Most worrying of all is the question “where was the voice of professional nursing as the patients’ champion?” The Trust’s diverse nursing team are the most numerous group of employees and always will be. They are everywhere and they see everything. Had nurses taken a united stand and made their collective voice heard, the care failings of the Trust would have come to light much earlier. Where were the letters to MPs that the hundreds of nurses working in this hospital should have written? Where were the local nursing clinical leaders? Where were the nursing trade unions and professional bodies?
Does the buck stop nowhere?
If people knew and did nothing, that must be culpable if not criminal. If some senior people at the Trust are not personally held to account for this, then the message is “the buck stops nowhere” and accountability is reduced to a cipher. Relatives are demanding responsibility at this level and so too should the public because this outrage took place at a time when the NHS has never been more regulated and this Foundation Trust was – on paper – rated a good, and safe, provider of services. But no one challenged the failures.
The enquiry recommendations could have clarified that the governance of the Foundation Trust must be rooted in the membership community and its elected representatives whose role is to hold the Board to account and who must be supported to carry out that role. This seems to be what the Secretary of State Andy Burnham is now talking about in his reported views about strengthening the Governors of FTs . Will he translate these words into action?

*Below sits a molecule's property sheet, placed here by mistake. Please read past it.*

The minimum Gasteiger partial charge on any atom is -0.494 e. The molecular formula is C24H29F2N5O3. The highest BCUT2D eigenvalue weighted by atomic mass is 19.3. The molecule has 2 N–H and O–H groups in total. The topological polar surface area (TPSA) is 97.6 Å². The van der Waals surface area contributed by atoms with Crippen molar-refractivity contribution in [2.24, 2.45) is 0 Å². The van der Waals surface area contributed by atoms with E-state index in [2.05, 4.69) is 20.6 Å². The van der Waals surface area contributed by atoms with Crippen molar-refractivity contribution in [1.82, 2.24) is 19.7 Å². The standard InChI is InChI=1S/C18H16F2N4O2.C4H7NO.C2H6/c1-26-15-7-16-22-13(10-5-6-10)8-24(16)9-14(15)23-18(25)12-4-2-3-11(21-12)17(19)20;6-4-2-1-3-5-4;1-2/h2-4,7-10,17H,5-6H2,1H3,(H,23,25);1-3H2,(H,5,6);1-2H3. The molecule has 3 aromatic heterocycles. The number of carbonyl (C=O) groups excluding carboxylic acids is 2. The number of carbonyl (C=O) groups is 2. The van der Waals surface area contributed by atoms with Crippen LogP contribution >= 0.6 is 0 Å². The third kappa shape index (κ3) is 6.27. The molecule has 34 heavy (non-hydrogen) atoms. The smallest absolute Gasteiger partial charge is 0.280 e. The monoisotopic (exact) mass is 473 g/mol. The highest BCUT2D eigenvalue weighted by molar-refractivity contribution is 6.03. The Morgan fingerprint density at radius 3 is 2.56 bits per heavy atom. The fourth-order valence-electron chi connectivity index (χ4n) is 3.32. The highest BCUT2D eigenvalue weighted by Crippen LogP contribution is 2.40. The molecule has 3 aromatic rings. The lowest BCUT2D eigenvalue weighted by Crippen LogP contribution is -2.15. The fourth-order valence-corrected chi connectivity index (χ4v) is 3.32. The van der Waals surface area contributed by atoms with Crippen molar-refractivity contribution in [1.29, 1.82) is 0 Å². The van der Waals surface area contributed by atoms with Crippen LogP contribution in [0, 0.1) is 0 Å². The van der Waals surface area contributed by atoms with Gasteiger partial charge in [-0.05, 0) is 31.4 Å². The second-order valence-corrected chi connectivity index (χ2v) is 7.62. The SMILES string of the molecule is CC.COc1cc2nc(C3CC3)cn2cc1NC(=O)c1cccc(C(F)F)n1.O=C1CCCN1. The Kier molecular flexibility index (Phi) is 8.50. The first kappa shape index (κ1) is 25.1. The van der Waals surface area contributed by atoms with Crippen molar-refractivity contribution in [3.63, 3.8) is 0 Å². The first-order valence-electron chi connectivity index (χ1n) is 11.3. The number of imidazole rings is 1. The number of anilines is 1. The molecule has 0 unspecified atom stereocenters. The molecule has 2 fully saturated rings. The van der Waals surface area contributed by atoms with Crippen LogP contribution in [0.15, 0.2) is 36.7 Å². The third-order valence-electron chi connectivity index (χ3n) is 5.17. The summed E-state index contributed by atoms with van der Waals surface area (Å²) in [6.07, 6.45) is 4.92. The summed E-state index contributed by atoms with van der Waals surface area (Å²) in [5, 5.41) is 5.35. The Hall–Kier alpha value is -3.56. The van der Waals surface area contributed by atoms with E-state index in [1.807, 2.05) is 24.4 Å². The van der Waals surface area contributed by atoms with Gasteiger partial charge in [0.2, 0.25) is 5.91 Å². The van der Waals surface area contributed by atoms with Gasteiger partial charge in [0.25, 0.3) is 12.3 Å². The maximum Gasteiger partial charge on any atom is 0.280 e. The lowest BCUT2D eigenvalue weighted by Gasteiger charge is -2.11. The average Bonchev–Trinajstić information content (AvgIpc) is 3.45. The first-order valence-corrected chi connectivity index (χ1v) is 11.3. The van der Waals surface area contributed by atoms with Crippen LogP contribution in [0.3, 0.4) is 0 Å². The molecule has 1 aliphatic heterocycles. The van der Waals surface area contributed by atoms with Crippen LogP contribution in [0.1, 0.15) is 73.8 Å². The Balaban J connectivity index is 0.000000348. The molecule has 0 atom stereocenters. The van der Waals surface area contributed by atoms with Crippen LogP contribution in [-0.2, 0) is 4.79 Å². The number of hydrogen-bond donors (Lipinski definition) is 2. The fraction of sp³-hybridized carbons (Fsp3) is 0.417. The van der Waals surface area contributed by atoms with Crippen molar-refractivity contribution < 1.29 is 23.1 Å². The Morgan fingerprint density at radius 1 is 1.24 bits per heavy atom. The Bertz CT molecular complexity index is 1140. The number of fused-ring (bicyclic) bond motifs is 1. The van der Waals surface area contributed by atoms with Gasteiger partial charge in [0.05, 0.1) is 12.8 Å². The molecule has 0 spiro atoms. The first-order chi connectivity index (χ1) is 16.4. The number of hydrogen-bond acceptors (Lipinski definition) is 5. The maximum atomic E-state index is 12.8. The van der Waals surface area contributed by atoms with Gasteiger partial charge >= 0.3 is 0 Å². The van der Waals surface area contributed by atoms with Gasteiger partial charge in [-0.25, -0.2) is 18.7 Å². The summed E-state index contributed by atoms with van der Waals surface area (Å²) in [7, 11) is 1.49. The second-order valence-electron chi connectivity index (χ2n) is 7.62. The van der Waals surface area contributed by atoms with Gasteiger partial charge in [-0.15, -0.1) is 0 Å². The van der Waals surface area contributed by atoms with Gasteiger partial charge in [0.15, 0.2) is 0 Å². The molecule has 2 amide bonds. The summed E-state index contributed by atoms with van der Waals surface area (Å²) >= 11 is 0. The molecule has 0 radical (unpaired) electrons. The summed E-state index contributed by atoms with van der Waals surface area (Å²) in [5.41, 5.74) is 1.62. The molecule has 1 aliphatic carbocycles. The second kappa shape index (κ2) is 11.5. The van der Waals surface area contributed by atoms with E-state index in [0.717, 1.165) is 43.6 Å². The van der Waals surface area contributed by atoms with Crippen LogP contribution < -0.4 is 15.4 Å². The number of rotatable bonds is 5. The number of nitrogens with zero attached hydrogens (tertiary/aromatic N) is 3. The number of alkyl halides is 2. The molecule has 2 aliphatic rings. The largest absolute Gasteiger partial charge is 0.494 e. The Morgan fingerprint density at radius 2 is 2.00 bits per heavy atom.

This Foundation Trust’s board meetings were held in private. That was wrong and Mr Burnham has now declared in a parliamentary answer that FT Boards must meet in public and Governors must have access to all Board papers. There is still some wiggle room in that which needs clarifying. It is welcome, but in itself it will not solve the problem of a culture opposed to openness and challenge.
It is an indictment that without the persistence of “Cure the NHS” - a local group of patients and relatives who knew that things were going wrong within the hospital, who raised complaints and whose members kept shouting despite efforts to silence them – the magnitude of this scandal would never have come to light. Their contribution is praiseworthy, but they should not have had to make it alone. The Foundation Trust is after all “owned” by its Members who elect a Council of Governors to hold the directors of the business (the Board) to account for delivering safe, effective services and fulfilling their strategic plan.
Stronger Governors needed now
Should FT Governors therefore have a role in the complaints process? That is one option raised by Francis, along with the possibility of the Governors electing their own chair instead of sharing a Chair with the Board as currently. Both suggestions have merit and need serious consideration. Governors could be effective scrutineers of the complaints process (which could do with improving its performance in many Trusts), but should not as individuals get directly involved in complaints handling. And Governors deserve their own, independent chair. Having the same person chair the Board and the Governors invites conflicts of interest as was obviously the case in Staffordshire.
FTs at a crossroads
The Mid Staffordshire scandal shows Foundation Trusts at a crossroads. We must learn from this and quickly because all other NHS Trusts are headed for Foundation status or else franchising from an existing FT. These “community benefit corporations” must be made to behave for the benefit of the community and be accountable to its representatives. They must be directed by Government down the road of greater local accountable to their Membership communities through stronger, more effective Governors – public and staff. If this does not happen, then it is just a question of waiting for “Staffordshire 2” to happen.Tweet